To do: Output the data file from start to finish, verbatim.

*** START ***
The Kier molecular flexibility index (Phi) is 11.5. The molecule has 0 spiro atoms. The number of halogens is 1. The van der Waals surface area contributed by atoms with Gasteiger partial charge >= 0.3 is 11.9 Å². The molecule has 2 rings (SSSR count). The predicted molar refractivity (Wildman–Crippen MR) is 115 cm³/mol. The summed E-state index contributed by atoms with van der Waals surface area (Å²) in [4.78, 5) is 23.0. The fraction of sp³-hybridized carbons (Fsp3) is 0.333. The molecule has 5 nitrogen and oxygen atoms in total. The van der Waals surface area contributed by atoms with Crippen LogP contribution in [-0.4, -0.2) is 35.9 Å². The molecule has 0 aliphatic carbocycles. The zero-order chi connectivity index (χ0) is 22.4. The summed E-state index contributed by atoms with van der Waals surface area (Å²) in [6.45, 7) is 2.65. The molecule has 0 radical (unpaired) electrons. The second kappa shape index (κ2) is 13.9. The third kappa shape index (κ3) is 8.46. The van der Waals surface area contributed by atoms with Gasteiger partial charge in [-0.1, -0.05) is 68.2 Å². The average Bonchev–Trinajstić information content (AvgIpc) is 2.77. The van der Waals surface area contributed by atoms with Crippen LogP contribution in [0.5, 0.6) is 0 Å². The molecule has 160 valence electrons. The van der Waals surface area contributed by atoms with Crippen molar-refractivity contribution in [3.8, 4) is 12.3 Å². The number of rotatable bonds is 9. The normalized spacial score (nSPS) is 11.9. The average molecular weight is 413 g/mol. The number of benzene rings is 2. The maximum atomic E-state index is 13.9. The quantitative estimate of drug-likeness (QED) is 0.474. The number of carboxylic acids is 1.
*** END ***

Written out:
The Kier molecular flexibility index (Phi) is 11.5. The molecule has 0 spiro atoms. The number of halogens is 1. The van der Waals surface area contributed by atoms with Gasteiger partial charge >= 0.3 is 11.9 Å². The molecule has 2 rings (SSSR count). The predicted molar refractivity (Wildman–Crippen MR) is 115 cm³/mol. The summed E-state index contributed by atoms with van der Waals surface area (Å²) in [4.78, 5) is 23.0. The fraction of sp³-hybridized carbons (Fsp3) is 0.333. The molecule has 5 nitrogen and oxygen atoms in total. The van der Waals surface area contributed by atoms with Crippen LogP contribution in [-0.4, -0.2) is 35.9 Å². The molecule has 0 aliphatic carbocycles. The zero-order chi connectivity index (χ0) is 22.4. The summed E-state index contributed by atoms with van der Waals surface area (Å²) in [6.45, 7) is 2.65. The molecule has 0 radical (unpaired) electrons. The second kappa shape index (κ2) is 13.9. The third kappa shape index (κ3) is 8.46. The van der Waals surface area contributed by atoms with Gasteiger partial charge in [-0.1, -0.05) is 68.2 Å². The average Bonchev–Trinajstić information content (AvgIpc) is 2.77. The van der Waals surface area contributed by atoms with Crippen LogP contribution in [0.5, 0.6) is 0 Å². The molecule has 160 valence electrons. The van der Waals surface area contributed by atoms with Crippen molar-refractivity contribution in [3.8, 4) is 12.3 Å². The number of rotatable bonds is 9. The normalized spacial score (nSPS) is 11.9. The average molecular weight is 413 g/mol. The number of benzene rings is 2. The maximum atomic E-state index is 13.9. The quantitative estimate of drug-likeness (QED) is 0.474. The number of carboxylic acids is 1.